Whether you’re an urban farmer in the making or a well-versed nation gardener, it is hard to resist the allure of cows. While they are plenty of effort — and can make a large mess — the general consensus is that the benefits far outweigh the drawbacks.

Of course, the coop is a massive part of having chickens. These little guys are completely determined by their owners for security and are extremely sensitive to space, ventilation and light.

We asked you to share photographs of your henhouses. Scroll down to view eight of the favorites.

1. Aimee Carpenter created this chicken coop, Chateau de Poulet, out of her daughter’s old playhouse. Recently, she added new siding, a metal roof and paint. The playhouse was altered to include nesting boxes, roosts, a doorway, a ramp and chicken wire above the windows to keep predators out.

Carpenter coop is a chicken paradise. The exterior boxes have viewing windows and could be accessed from the exterior, making collecting eggs somewhat easier. The coop also has a solar light and a solar lover inside. The fan kicks in at a certain temperature, which helps to keep the distance cool in the summer. The center segment, fenced in with chicken wire, joins the chicken coop to the goat home — a favourite spot for the cows on rainy days.

Sheet fiberglass outlines the walls, which makes them completely scrubbable — a great touch in what could become a smelly space. The roosts within this coop are also hinged and lift to hook to the ceiling, allowing Carpenter to clean the floor without needing to work around them.

She installed branches rather than round rods, which she found most chickens prefer. Each of the windows open for light and ventilation, and heavy-gauge wire is layered underneath the window framing to keep raccoons out.


2. Leslie Divoli of West Palm Beach, Florida, has maintained chickens for the past five or six years. What started out as two hens, four chicks and a rooster has grown into a flock of 62 cows. Divoli’s coops are walk-in, making cleaning easier. A self-closing door with a hands on latch makes sure that no one becomes locked in.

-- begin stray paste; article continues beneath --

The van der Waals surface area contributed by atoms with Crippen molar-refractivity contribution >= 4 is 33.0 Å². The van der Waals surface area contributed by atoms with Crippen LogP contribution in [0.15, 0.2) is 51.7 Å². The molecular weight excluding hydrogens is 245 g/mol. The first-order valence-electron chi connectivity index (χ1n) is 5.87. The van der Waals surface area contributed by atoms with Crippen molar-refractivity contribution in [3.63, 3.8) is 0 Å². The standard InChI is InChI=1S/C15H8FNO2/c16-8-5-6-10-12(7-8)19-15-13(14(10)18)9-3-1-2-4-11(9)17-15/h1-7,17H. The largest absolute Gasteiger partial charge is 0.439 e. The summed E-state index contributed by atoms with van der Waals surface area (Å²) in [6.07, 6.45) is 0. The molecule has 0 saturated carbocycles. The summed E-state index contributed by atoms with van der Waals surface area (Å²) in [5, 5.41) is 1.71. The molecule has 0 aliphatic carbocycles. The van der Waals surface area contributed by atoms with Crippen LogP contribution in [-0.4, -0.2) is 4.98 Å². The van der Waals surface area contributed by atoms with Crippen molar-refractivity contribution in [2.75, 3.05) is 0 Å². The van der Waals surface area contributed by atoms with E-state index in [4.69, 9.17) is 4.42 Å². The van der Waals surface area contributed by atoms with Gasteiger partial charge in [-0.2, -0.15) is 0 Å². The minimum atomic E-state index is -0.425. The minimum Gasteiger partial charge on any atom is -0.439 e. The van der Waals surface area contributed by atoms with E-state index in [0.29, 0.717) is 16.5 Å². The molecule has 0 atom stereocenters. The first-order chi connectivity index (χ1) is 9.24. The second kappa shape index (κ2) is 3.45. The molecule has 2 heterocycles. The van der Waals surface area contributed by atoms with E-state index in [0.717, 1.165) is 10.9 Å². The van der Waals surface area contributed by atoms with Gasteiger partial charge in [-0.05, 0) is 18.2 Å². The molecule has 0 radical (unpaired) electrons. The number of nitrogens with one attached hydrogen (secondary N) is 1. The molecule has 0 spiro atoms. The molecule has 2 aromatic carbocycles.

Since Florida is ridden with snakes, the biggest challenge has been making the constructions snakeproof. “Every climate has different design requirements,” Divoli says. “A Chicago coop and a Miami coop ought to differ. In our climate, the main shield needs are shade, cool breeze, protection from intense rain and security from predators.”

3. Michelle Carlisle has maintained chickens for three and a half years into her Saint Croix Falls, Wisconsin, residence. She desired her coop to be as low maintenance as possible. “I tried to be logical with the way I put up things,” she says. “I place the food and water right next to the doorway, so they would be easy to grab when we must fill them in winter. The nest boxes are in easy reach of the doorway also.”

Since plenty of predators live in the woods surrounding her house, safety was particularly important. “The best thing we did was totally enclose the coop into a secure lawn, so that if we desired to depart for a couple of days in the summer, we can just leave their little chicken door open.”

4. For her very first flock of chickens, Vicki Smith needed an economical but durable coop that would look great at the lawn of her 140-year-old Pennsylvania farmhouse. She wasn’t sure how she’d feel about getting cows and didn’t need to invest a lot of money. She kept it easy electricity-wise, with a power cable out of her back deck running to the coop to get a water heater and light.

Smith didn’t need to have to get on her hands and knees to clean, so she put the coop on legs so that she could back her Gator up to it and rake the litter into the truck bed. But since she’d need to creep in and do care from time to time, she had to make it sturdy with a significant entrance. The pen is about 200 square feet total and can home her six chickens with plenty of breathing room.